The District Agricultural Development Unit is geared towards ensuring food security all year round and develop a vibraint local economy, through engineered private sector Agriculture plays important roles in the socio-economic development of the Talensi District.
It contributes to ensuring food security, provides employment and incomes for most of the people. Economic activities in the district depend very much on it. It is the main source of employment and counts for 55% of Local Gross Domestic Product.
Short and erratic rainfall
Inadequate feed and water for animals during the long dry season
Prevalence of pests and diseases
Poor farm enterprise initiative
Declining soil fertility
Bush burning and indiscriminate felling of trees
Seasonal migration of youth urban areas
Low prices for agricultural produce
Under developed road network to food producing areas
Low crop and livestock productivity
High mortality of livestock (NCD, PPR, Anthrax feed water),
High post harvest loses
Weak producer organisations
Inadequate extension/technical staff
Poor logistic support
Inefficient marketing system
Limited irrigation facilities
High rate of illiteracy
Encroachment on farmlands by mining
Poor intermediate transport facilities
Few alternative livelihoods
District Agricultural Development Unit (DADU)
Agriculturally the district is divided into three zones. Each zone is also subdivided into operational areas with each operational area being manned by one agricultural extension agent (AEA). There are other technical staff that perform only veterinary and enumeration duties.
There are district officers for the various sub-sectors of agriculture namely crops, livestock, agricultural engineering, extension and WIAD. These officers together with the AEAs constitute the field services. Other district officers are for veterinary and MIS. The district director coordinates the work of the DADU.
The main crops cultivated by farmers during the rainy season are:
Cereals: Millet, Sorghum, Rice, Maize Legumes: Groundnuts, Cowpea, Soyabean, Bambara beans Vegetables: Tomato, Pepper, Okro, Garden Eggs, Leafy Vegetables Tubers: Sweet Potato, Frafra Potato
The main farming system in the district is rain fed mixed cropping. The crop mixture is mostly cereal-cereal but occasionally have a cereal-legume mixture.
The types of crop mixture are:
1. Early millet/sorghum
2. Early millet/late millet
3. Early millet/Sorghum/Local beans
The leguminous crops, maize and rice are normally cropped sole. Land preparation is mostly by bullocks and the hoe. However tractor is also used.
The major maize producing areas in the district are Pwalugu, Balaungu, Sabaya, Nangodi and Sekoti. The major rain fed rice-producing area is Winkongo, Pelungu, Nangodi, Sekoti, Zanlerigu, Sheaga, Datuku/Kulpelga and Tongo.
Crop yields vary greatly depending on:
The farming system practised
The land preparation methods used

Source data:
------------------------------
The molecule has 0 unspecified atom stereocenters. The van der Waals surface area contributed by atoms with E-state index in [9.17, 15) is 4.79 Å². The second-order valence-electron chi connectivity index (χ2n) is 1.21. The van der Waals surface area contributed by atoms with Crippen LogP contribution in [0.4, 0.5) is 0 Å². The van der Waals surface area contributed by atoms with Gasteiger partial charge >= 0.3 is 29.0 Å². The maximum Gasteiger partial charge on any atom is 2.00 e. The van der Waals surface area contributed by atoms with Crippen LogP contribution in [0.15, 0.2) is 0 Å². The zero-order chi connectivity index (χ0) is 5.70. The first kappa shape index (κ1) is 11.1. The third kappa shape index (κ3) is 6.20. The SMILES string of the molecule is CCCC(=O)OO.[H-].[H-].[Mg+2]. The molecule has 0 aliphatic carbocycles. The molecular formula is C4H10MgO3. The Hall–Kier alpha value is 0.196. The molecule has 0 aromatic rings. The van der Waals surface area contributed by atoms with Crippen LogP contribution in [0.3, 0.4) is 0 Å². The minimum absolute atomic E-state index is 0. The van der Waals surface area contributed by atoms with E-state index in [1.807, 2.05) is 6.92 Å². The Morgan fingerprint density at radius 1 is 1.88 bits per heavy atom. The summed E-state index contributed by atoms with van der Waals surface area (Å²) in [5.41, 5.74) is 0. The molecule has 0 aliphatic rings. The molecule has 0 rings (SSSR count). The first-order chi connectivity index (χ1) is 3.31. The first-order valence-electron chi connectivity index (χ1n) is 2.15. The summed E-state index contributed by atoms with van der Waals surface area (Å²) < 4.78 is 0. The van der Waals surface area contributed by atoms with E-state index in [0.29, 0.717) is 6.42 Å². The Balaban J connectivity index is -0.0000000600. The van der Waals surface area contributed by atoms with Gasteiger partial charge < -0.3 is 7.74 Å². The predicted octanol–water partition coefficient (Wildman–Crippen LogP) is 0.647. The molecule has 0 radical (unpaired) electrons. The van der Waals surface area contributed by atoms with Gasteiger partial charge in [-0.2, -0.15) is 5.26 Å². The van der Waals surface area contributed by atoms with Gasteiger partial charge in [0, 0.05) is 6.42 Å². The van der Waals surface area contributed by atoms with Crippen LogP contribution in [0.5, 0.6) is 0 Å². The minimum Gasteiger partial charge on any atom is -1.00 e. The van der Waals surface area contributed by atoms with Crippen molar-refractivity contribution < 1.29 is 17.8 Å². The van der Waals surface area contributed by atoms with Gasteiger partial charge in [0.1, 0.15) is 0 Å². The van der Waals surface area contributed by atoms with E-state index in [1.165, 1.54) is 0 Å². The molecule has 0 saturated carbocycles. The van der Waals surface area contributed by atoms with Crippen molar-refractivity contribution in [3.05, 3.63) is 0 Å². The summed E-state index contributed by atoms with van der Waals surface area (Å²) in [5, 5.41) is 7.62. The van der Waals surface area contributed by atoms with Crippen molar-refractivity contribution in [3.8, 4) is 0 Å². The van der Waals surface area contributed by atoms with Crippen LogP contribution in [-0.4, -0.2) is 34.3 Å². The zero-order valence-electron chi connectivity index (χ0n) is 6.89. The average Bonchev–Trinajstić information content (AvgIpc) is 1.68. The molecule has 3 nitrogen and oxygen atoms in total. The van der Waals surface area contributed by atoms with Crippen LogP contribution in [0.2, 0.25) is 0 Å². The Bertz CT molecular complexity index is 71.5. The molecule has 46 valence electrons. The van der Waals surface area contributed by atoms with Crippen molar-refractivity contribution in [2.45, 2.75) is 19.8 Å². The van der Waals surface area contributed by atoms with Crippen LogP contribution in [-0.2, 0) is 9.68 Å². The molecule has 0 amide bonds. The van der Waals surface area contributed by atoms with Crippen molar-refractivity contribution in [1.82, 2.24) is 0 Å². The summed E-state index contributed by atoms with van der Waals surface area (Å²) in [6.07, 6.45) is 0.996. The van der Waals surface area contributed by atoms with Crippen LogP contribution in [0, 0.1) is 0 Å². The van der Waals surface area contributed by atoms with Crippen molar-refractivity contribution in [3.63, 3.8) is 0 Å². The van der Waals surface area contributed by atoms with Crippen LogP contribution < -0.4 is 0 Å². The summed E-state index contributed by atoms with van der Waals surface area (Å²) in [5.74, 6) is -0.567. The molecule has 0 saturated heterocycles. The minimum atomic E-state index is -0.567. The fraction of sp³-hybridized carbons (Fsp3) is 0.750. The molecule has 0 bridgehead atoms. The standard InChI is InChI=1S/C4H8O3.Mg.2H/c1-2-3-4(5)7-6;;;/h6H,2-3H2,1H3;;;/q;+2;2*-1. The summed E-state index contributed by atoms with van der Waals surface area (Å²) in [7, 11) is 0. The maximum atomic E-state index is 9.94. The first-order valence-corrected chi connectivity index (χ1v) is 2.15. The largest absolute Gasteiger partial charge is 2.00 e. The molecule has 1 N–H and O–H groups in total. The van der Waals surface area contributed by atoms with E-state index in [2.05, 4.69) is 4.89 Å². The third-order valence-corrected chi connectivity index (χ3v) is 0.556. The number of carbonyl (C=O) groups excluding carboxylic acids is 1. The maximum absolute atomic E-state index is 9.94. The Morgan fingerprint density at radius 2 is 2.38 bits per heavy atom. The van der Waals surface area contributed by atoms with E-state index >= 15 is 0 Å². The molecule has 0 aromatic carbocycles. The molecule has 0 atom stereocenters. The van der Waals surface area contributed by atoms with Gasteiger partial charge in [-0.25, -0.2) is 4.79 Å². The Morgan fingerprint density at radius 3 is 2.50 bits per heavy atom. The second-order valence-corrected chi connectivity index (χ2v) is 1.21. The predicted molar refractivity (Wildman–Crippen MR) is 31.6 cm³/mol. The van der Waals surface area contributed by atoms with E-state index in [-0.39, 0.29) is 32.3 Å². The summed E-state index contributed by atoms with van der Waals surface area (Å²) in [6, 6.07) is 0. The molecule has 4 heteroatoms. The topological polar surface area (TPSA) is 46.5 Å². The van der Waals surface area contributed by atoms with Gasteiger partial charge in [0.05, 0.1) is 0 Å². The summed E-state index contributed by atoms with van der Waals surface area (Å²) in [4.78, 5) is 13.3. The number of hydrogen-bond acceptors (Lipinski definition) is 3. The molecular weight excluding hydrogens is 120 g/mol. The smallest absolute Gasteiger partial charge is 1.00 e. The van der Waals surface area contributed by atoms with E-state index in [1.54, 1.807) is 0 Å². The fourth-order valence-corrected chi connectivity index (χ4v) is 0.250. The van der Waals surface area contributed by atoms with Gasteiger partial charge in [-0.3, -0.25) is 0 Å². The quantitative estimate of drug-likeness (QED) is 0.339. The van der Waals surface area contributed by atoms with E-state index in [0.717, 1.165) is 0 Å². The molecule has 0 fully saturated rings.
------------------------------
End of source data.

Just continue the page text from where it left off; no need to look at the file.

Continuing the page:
The location of the farm (Compound or bush)
Additional causes however are climate, soil, input use and the level of intercropping. Average yields of the major staples under rainfed conditions in the district compared to the average yield for Upper East Region and the achievable yield as shown below indicate that district yield are very low compared to the potential for the various crops.
Dry Season Farming
Dry season farming activities in the district are carried out mainly at the rehabilitated dam sites, river banks and valley bottoms. The total area currently available at the rehabilitated/constructed sites for dry season activities stands at 60 Ha
There exists a huge potential for pump irrigation along the banks of the White and red Volta which could make available over 900Ha for irrigation. Crops cultivated under dry season irrigation include tomatoes, pepper, onion, okro, leafy vegetables, watermelon, and maize. A scheme to promote
Currently dry season vegetable production takes place at the following sites in the district. Dasabligo, Zanlerigu, Winkongo, Pusu Namongo, Baare, Nkunzea/Nangodi, Pwalugu (White Volta), Kongo valleys, Pelungu valleys, Zua-Nakpalig, Zua-Nafung, Zua-Soliga, Tindongo valleys, Winkongo valleys.
Currently the district has eight (8) serviceable tractors which when managed properly could meet the land preparation requirements of the district. However additional tractors could increase area put under cultivation as well as the timeliness of land preparation.
Livestock and Poultry
Apart from crop production, livestock and poultry rearing is the second most important feature in agricultural development. Almost all farmers are engaged in the rearing of at least one type of livestock and poultry. Livestock serves as a good source of income for farmers especially when there is crop failure. Production is largely at the subsistence level. The livestock reared include poultry (guinea fowls, fowls, ducks, and turkeys), cattle, sheep, goats, pigs and donkeys.
Date Created : 11/23/2017 4:20:51 AM